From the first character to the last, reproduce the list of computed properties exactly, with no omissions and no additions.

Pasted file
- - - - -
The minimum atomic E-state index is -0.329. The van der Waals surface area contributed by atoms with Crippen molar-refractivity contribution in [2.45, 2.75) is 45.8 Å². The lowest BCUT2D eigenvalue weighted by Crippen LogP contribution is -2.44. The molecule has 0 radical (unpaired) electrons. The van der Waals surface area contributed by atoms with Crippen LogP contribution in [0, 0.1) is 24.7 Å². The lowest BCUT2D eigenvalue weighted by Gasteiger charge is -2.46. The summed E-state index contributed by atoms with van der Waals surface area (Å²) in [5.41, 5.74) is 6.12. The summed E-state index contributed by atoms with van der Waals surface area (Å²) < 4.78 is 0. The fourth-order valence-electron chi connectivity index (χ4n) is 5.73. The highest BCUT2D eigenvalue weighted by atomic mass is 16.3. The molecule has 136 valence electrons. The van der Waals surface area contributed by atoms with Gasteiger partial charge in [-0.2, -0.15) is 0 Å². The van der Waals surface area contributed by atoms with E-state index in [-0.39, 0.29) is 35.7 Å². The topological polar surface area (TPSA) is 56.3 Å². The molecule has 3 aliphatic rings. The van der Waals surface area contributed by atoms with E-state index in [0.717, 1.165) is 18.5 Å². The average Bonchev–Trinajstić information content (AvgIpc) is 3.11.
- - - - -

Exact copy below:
The minimum atomic E-state index is -0.329. The van der Waals surface area contributed by atoms with Crippen molar-refractivity contribution in [2.45, 2.75) is 45.8 Å². The lowest BCUT2D eigenvalue weighted by Crippen LogP contribution is -2.44. The molecule has 0 radical (unpaired) electrons. The van der Waals surface area contributed by atoms with Crippen LogP contribution in [0, 0.1) is 24.7 Å². The lowest BCUT2D eigenvalue weighted by Gasteiger charge is -2.46. The summed E-state index contributed by atoms with van der Waals surface area (Å²) in [5.41, 5.74) is 6.12. The summed E-state index contributed by atoms with van der Waals surface area (Å²) < 4.78 is 0. The fourth-order valence-electron chi connectivity index (χ4n) is 5.73. The highest BCUT2D eigenvalue weighted by atomic mass is 16.3. The molecule has 136 valence electrons. The van der Waals surface area contributed by atoms with Gasteiger partial charge in [-0.2, -0.15) is 0 Å². The van der Waals surface area contributed by atoms with E-state index in [-0.39, 0.29) is 35.7 Å². The topological polar surface area (TPSA) is 56.3 Å². The molecule has 3 aliphatic rings. The van der Waals surface area contributed by atoms with E-state index in [0.717, 1.165) is 18.5 Å². The average Bonchev–Trinajstić information content (AvgIpc) is 3.11.